by Mitchell Hirsch
As Congress prepares to receive President Obama for his State of the Union address next week, leading worker advocacy groups today called for new legislation to raise the federal minimum wage to $12.50 per hour by 2020, provide automatic annual increases to keep pace with rising overall wages, and phase-out the subminimum wage for tipped workers.
The proposal is getting an immediate boost by the release of a new poll showing 75% of Americans – including 53% of Republicans – support raising the national minimum wage to $12.50 by 2020. The poll, conducted by Hart Research Associates on behalf of the National Employment Law Project, also showed 71% support increasing the tipped minimum wage so that all workers would be guaranteed the same wage floor, and 82% support for automatic annual adjustments to the minimum wage. In addition, the poll showed 63% support for an even greater increase in the federal minimum wage to $15.00 by 2020.
Groups backing the proposed minimum wage plan of $12.50 by 2020 include the National Employment Law Project, the Economic Policy Institute, the Leadership Conference on Civil and Human Rights, the National Women’s Law Center, the National Council of La Raza, Restaurant Opportunities Center, 9 to 5/National Organization of Working Women, the Coalition on Human Needs, Action for the Common Good, Moms Rising, and Americans United for Change.
The proposed increase would be phased in with annual increases of $1.05 per year over five years so that the current federal minimum wage of $7.25 per hour would be raised to $12.50 by 2020, with automatic indexing adjustments each year thereafter.
The poll released today also showed that support for a minimum wage increase to $12.50 by 2020 is overwhelming throughout the U.S. In every region of the country, and in so-called “red” states and “blue” states alike, at least 7 in 10 Americans favor a proposed raise to $12.50 by 2020.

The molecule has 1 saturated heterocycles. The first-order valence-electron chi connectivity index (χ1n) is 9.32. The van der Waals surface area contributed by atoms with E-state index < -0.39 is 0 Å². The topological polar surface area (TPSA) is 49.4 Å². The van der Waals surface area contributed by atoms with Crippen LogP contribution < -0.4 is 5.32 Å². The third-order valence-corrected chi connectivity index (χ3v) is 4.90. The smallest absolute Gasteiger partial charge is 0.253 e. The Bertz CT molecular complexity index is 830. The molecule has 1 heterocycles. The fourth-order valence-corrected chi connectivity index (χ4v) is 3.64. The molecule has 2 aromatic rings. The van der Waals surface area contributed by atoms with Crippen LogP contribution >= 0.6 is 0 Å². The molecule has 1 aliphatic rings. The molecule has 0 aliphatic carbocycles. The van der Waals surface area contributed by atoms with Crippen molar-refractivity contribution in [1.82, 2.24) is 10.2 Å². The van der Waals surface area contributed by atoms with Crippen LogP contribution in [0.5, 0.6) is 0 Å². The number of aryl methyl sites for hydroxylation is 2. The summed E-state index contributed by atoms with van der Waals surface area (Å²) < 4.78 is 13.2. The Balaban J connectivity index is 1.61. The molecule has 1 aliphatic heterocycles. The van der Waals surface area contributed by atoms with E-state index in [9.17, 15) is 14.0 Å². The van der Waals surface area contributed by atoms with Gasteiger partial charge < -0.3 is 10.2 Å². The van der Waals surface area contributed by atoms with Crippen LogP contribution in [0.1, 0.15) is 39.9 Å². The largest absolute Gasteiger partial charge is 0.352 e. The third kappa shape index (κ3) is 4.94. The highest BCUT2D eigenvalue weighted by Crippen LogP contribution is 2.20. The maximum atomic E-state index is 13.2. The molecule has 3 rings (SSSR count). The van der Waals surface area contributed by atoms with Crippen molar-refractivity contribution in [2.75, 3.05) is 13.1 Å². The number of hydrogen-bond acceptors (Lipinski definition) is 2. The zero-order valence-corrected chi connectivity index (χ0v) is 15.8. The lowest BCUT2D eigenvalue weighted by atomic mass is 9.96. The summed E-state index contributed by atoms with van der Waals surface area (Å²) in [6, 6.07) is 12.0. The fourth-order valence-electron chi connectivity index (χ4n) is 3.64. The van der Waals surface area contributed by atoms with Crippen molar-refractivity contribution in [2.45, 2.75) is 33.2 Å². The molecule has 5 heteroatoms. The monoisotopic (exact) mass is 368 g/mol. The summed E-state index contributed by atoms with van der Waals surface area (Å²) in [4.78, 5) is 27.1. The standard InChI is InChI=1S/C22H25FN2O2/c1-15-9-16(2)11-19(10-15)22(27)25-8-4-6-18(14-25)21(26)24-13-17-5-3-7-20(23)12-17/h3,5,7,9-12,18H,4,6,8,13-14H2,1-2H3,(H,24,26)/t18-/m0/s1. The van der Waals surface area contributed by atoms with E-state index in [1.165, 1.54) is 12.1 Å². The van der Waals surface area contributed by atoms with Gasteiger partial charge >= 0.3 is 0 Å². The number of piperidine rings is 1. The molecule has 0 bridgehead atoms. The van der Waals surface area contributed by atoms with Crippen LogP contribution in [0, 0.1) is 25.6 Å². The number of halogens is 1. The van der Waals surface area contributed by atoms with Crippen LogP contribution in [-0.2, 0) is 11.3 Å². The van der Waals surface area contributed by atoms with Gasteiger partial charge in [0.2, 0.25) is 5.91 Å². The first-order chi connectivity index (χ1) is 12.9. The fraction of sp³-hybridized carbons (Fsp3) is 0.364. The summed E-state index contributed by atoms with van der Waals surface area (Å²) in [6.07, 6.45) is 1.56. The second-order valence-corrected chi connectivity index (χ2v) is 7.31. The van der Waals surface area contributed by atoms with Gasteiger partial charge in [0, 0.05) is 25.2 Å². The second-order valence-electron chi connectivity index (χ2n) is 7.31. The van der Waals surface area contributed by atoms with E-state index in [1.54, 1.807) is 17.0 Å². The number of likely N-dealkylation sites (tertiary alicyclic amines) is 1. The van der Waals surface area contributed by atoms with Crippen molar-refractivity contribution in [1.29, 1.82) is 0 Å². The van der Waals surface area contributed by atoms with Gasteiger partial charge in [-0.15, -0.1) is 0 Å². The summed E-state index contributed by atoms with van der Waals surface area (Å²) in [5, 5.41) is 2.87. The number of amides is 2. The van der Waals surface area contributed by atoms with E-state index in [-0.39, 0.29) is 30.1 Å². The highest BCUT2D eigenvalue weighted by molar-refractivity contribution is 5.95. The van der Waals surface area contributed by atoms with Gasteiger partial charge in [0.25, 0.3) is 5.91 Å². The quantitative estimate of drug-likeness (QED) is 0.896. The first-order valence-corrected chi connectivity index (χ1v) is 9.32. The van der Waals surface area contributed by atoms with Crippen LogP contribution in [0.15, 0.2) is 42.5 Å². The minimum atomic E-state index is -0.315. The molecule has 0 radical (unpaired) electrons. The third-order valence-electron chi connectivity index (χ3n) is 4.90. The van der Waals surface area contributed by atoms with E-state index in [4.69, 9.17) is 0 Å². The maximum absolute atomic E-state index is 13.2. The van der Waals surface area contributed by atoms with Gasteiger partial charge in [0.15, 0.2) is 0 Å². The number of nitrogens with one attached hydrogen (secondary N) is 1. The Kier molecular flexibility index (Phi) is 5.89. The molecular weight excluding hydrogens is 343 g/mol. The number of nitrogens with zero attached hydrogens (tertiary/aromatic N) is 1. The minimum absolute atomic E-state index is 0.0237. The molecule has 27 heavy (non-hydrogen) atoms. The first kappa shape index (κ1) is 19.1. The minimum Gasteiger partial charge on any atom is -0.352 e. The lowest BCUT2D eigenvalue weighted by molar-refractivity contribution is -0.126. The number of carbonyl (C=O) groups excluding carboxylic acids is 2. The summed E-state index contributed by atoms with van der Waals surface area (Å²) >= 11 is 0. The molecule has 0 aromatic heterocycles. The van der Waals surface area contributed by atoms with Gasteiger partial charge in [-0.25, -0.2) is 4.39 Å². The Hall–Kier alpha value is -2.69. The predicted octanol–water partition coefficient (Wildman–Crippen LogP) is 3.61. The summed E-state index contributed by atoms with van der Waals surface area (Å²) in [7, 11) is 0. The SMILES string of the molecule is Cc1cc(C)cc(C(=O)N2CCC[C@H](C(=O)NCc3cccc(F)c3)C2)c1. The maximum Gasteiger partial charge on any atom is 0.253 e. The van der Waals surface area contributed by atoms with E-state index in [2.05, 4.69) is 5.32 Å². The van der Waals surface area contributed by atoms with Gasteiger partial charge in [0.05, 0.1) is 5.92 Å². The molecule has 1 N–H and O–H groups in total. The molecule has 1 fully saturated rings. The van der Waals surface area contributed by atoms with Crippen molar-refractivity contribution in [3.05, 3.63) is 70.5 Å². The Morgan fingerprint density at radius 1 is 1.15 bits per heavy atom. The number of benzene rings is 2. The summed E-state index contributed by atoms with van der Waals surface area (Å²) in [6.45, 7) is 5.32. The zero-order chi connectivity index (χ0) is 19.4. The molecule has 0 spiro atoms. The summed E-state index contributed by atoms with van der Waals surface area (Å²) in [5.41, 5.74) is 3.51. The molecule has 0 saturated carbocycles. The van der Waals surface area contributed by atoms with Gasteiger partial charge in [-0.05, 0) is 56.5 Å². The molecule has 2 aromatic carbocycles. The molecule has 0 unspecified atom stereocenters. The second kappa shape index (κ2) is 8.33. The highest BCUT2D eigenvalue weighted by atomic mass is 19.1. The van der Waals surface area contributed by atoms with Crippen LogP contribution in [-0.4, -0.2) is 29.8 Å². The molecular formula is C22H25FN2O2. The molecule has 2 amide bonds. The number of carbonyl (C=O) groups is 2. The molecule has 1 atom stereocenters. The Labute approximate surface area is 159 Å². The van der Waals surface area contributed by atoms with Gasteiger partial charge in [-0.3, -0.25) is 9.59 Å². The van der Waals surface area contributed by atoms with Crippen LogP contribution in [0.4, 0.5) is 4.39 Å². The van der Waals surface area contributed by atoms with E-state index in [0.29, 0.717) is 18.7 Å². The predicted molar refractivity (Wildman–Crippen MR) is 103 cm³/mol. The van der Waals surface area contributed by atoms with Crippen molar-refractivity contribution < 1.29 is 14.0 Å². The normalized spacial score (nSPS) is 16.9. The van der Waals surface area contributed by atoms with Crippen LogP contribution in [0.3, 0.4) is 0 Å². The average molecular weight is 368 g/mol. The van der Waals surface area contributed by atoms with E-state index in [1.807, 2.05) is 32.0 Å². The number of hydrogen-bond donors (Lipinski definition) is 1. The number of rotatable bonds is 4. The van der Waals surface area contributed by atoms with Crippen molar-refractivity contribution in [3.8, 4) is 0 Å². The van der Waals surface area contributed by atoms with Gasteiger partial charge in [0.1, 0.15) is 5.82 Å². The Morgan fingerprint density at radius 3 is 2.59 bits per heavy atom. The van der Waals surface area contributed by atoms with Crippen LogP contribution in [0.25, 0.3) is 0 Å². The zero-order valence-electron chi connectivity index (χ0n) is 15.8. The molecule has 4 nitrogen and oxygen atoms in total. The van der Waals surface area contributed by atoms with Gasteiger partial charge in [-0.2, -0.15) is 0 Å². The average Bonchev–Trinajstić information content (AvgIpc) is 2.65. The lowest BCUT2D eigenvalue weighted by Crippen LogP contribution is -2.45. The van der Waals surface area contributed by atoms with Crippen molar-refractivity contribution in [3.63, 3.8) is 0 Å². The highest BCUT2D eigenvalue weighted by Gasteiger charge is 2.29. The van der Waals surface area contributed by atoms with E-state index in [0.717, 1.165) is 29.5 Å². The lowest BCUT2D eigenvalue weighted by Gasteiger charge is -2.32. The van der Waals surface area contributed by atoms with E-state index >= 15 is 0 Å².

“The findings here are very clear: Americans, regardless of region, socioeconomic status, or demographic distinction, strongly favor a very significant increase in the federal minimum wage,” said Guy Molyneux of Hart Research Associates in a statement issued with the poll results.
“Stagnant income is the crisis of our time, and now is the moment for Congress to act boldly to address it, using one of the most potent tools at its disposal,” said Christine Owens, Executive Director of the National Employment Law Project (NELP). “The American people are way ahead of lawmakers on this issue: they have seen cities and states aggressively raise pay while continuing to thrive economically, and they want Washington to do the same.”
“A $12.50 minimum wage by 2020 is a simple and direct way to boost wages for thirty-five to forty million workers and their families;” said Larry Mishel, President of the Economic Policy Institute. “it is also a boon for our economy overall as this wage growth will fuel household spending that helps main street businesses grow.”
By two key measures, NELP noted in a statement, an increase in the minimum wage to $12.50 is in line with historical experience. First, a $12.50 wage represents just over 55% of the projected median wage in 2020, a key benchmark economists use to assess the economic viability of a particular wage. This represents a return to 1968, a time at which national unemployment was below 4%. Second, the average annual increase under this proposal (11.5%) is comparable to the average annual increase under all previous minimum wage hikes since 1961 (11.7%).